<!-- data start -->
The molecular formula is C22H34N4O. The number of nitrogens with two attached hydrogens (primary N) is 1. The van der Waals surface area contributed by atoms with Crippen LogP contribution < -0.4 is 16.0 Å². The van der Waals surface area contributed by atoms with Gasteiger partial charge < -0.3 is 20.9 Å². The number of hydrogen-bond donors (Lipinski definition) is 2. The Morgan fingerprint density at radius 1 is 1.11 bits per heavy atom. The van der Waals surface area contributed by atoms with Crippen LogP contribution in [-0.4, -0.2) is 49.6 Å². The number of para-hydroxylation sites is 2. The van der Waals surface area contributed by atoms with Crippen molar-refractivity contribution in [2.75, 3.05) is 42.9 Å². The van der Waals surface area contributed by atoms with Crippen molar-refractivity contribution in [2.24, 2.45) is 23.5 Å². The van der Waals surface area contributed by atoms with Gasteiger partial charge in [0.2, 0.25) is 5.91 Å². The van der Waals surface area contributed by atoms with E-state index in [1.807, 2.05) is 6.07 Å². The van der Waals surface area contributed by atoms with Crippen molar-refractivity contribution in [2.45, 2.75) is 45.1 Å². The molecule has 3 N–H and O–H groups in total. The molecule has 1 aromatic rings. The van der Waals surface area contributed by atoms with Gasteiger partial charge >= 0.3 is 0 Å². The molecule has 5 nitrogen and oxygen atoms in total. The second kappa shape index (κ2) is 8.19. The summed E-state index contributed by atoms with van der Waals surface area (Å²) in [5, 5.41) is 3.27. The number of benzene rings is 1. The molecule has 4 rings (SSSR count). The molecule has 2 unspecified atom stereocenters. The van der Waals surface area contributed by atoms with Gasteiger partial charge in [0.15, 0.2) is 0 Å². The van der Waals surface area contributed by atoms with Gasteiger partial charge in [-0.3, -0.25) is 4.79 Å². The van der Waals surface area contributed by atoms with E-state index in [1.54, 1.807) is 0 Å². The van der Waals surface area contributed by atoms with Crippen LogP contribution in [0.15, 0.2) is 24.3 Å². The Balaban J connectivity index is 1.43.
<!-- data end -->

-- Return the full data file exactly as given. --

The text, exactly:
The molecular formula is C22H34N4O. The number of nitrogens with two attached hydrogens (primary N) is 1. The van der Waals surface area contributed by atoms with Crippen LogP contribution < -0.4 is 16.0 Å². The van der Waals surface area contributed by atoms with Gasteiger partial charge < -0.3 is 20.9 Å². The number of hydrogen-bond donors (Lipinski definition) is 2. The Morgan fingerprint density at radius 1 is 1.11 bits per heavy atom. The van der Waals surface area contributed by atoms with Crippen LogP contribution in [-0.4, -0.2) is 49.6 Å². The number of para-hydroxylation sites is 2. The van der Waals surface area contributed by atoms with Crippen molar-refractivity contribution in [2.75, 3.05) is 42.9 Å². The van der Waals surface area contributed by atoms with Crippen molar-refractivity contribution in [2.24, 2.45) is 23.5 Å². The van der Waals surface area contributed by atoms with Gasteiger partial charge in [0.2, 0.25) is 5.91 Å². The van der Waals surface area contributed by atoms with E-state index in [1.807, 2.05) is 6.07 Å². The van der Waals surface area contributed by atoms with Crippen molar-refractivity contribution in [2.45, 2.75) is 45.1 Å². The molecule has 3 N–H and O–H groups in total. The molecule has 1 aromatic rings. The van der Waals surface area contributed by atoms with Gasteiger partial charge >= 0.3 is 0 Å². The molecule has 5 nitrogen and oxygen atoms in total. The second kappa shape index (κ2) is 8.19. The summed E-state index contributed by atoms with van der Waals surface area (Å²) in [5, 5.41) is 3.27. The number of benzene rings is 1. The molecule has 4 rings (SSSR count). The molecule has 2 unspecified atom stereocenters. The van der Waals surface area contributed by atoms with Gasteiger partial charge in [0.15, 0.2) is 0 Å². The van der Waals surface area contributed by atoms with Gasteiger partial charge in [-0.3, -0.25) is 4.79 Å². The van der Waals surface area contributed by atoms with E-state index in [1.54, 1.807) is 0 Å². The van der Waals surface area contributed by atoms with Crippen LogP contribution in [0.15, 0.2) is 24.3 Å². The Balaban J connectivity index is 1.43.